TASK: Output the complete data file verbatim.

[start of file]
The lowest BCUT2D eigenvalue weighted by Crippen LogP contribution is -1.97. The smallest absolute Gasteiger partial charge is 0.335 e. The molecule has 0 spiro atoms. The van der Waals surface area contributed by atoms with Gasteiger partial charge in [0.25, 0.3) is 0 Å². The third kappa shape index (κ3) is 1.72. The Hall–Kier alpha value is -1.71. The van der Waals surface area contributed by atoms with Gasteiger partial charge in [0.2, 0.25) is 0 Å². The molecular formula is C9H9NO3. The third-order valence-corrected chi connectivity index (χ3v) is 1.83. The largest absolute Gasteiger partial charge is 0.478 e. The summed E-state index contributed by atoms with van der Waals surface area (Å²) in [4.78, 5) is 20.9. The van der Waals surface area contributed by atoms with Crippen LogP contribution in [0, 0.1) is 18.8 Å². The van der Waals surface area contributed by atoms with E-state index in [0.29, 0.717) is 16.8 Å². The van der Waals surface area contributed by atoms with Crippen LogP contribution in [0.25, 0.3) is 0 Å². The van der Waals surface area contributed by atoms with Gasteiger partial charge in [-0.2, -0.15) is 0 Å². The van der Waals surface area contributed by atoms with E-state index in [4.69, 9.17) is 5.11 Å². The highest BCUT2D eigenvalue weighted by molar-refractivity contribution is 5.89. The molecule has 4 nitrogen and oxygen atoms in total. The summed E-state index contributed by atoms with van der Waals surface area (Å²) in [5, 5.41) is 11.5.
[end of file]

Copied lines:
The lowest BCUT2D eigenvalue weighted by Crippen LogP contribution is -1.97. The smallest absolute Gasteiger partial charge is 0.335 e. The molecule has 0 spiro atoms. The van der Waals surface area contributed by atoms with Gasteiger partial charge in [0.25, 0.3) is 0 Å². The third kappa shape index (κ3) is 1.72. The Hall–Kier alpha value is -1.71. The van der Waals surface area contributed by atoms with Gasteiger partial charge in [0.2, 0.25) is 0 Å². The molecular formula is C9H9NO3. The third-order valence-corrected chi connectivity index (χ3v) is 1.83. The largest absolute Gasteiger partial charge is 0.478 e. The summed E-state index contributed by atoms with van der Waals surface area (Å²) in [4.78, 5) is 20.9. The van der Waals surface area contributed by atoms with Crippen LogP contribution in [0, 0.1) is 18.8 Å². The van der Waals surface area contributed by atoms with E-state index in [0.29, 0.717) is 16.8 Å². The van der Waals surface area contributed by atoms with Crippen LogP contribution in [0.25, 0.3) is 0 Å². The van der Waals surface area contributed by atoms with Gasteiger partial charge in [-0.2, -0.15) is 0 Å². The van der Waals surface area contributed by atoms with E-state index in [4.69, 9.17) is 5.11 Å². The highest BCUT2D eigenvalue weighted by molar-refractivity contribution is 5.89. The molecule has 4 nitrogen and oxygen atoms in total. The summed E-state index contributed by atoms with van der Waals surface area (Å²) in [5, 5.41) is 11.5.